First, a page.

It’s that time of the running year when training for a fall event is in full swing. And, amazingly, I have a fall race to train for. I have been asked to be a blogger for the Surrey International World Music Marathon! I was a blogger for their inaugural race in 2012 and I’m excited to be invited back.
Last year I ran the half on a bit of training and, while I had a good time, it was nowhere near to being a PR-worthy race performance. This year things are different. I’ve been running a lot more as well as cross training. I am hoping that I can PR or at least come close! I am also hoping the medal is similar to last year’s 3″ round behemoth!
The course this year has been redone to be less on closed roads and more in city parks. This should be great for the runners! I live close to Surrey, but rarely go over (have to cross a bridge!) so it will be nice to see a bit more of the city.
If you live in Metro Vancouver I would love to see you there! The race runs on Sunday, 29 September 2013. There is a marathon, marathon relay, half marathon, half marathon relay, 5km, and Kids Fun Run. It is friendly to pretty much all abilities and ages of runners!
If you have other goal races – I know there are lots in October – this is a great opportunity to give back to the running community and volunteer. I’d love to see / hear you out on course! You can sign up here: www.surreymarathon.com/volunteer.
If you have read my blog for any length of time you’ll know that I don’t run a lot of short distance races. That all changed on 3 June. I was fortunate enough to be an ambassador for Earth Run and ran the 10k at Jericho Beach in Vancouver (there was a 5k as well). This was the perfect race to be re-introduced to the distance. There are a lot of larger 10k events in Vancouver – like the almost 50,000 strong Sun Run – but a small event has huge advantages.
1. Mellow Atmosphere. A small crowd means less opportunity for race day jitters. I knew that I just wanted to go out to complete the distance in a decent (for me) time and not having huge crowds made it so much nicer. It’s definite a family friendly event. There was a small expo with about 6 tents – some vendors, some beneficiaries. The Vancouver Aquarium and Young Naturalists’ Club of BC booths had Spud occupied for ages.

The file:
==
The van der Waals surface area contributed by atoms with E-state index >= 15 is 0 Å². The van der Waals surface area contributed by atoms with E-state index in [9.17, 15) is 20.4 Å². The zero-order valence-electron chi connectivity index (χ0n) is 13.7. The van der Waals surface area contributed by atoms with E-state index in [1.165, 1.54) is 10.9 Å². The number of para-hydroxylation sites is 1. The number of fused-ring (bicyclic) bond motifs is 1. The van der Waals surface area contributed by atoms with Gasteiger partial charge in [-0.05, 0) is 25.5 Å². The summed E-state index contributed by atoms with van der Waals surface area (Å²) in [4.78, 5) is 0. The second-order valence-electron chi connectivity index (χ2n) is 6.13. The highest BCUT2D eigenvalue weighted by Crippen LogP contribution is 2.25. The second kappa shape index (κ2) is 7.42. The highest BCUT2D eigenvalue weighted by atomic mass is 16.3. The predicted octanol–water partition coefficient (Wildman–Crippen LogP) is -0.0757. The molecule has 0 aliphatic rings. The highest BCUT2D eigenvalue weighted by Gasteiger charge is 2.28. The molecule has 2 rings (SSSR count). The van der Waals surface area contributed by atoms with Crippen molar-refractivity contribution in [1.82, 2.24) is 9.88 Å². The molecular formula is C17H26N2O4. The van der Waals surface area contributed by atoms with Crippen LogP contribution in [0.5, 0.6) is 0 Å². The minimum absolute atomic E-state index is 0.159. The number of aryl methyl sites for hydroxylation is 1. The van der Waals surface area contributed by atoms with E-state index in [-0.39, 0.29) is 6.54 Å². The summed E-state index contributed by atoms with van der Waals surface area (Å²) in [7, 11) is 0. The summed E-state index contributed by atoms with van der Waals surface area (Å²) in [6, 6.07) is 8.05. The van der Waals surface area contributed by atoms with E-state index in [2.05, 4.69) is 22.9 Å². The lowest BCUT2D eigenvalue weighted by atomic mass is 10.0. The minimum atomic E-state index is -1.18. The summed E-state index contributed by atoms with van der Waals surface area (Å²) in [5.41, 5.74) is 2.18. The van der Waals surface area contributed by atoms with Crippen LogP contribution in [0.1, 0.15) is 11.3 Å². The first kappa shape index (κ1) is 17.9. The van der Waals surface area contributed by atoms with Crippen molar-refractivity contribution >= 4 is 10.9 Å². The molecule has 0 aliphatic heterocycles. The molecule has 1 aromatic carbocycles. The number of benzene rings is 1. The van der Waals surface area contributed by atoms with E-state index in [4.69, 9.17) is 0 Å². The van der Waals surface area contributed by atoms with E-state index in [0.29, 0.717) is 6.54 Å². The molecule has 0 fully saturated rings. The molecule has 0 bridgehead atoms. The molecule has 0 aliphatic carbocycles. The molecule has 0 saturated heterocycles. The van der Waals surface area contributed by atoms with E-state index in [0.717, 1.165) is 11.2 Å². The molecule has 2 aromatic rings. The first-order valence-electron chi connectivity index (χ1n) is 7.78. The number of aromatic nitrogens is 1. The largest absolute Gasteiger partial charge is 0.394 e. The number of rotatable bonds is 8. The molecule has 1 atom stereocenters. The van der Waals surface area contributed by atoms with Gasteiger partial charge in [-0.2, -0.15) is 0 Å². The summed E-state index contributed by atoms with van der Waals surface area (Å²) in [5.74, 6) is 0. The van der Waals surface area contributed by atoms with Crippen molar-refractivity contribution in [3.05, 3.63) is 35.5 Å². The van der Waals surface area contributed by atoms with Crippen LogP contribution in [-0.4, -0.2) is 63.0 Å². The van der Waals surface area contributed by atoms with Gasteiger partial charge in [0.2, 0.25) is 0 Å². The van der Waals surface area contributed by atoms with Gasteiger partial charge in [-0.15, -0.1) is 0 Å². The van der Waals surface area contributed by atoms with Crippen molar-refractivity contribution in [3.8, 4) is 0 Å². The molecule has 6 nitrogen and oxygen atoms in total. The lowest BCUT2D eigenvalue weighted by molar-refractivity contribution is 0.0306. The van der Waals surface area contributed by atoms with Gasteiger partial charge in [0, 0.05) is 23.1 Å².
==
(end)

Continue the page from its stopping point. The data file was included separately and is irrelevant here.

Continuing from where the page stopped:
2. Small Race Field. If I was a faster runner this would be the race I’d want to go to! Such a great chance of placing since there were only 71 finishers in the 10k and 48 in the 5k.
3. Easy Package Pick Up. Considering there was really just the chip (on a returnable ankle band to be no-waste) and shirt to pick up it didn’t seem like there was much of a wait. I had a bit of an awkward moment when I had to find the race organizer to say I wasn’t on the list (my contact wasn’t present). He was understanding and gave me my items. My shirt (a unisex small) went to Colin, who’s quite happy about it. The only problem with not being on the list is that my result is just a comma since there was no first or last name. Oh well, I know it was me!
4. No Crowds. The course was on an open park path and having fewer numbers was totally beneficial. There was never the feeling that we were in the way or people were in our way. It was an out and back along the ocean and, since the weather cleared once we started, there was a gorgeous view of the mountains.
5. Affordable. The race is $25/5k and $35/10k. In Vancouver that is a great price. Generally 5k’s start at the 10k price, so that’s really something that they have going for them!
6. Plentiful Post-Race Snacks. I know this seems like a silly point, but it’s nice to roll into the finish line close to the end and know that there will still be stuff waiting for you! Oranges, bananas, water, and an energy drink were enough to tide me over until I could get to lunch. Since the race aims to have a low to no environmental impact even the cups were recycled cardboard.
All in all I had a great time at Earth Run! I was quite happy with my time (1:05:31) considering I really hadn’t done any sort of faster training. I ran/walked it, but was completely fine with that. I was breaking in my Saucony Mirage’s at the time too… My watch did say the course was just shy of 10k, but there were two variables that could account for that: I started my watch a few seconds late and user error on the flour-marked gravel path (I’m sure I didn’t run the exact same path as measured)! I think my favourite parts of the race were the atmosphere, the view, and having Colin and Spud waiting for me at the finish line.
Thank you Earth Run for letting me represent you online! I had a fantastic experience and I’m sure Colin and I will come back next year to run!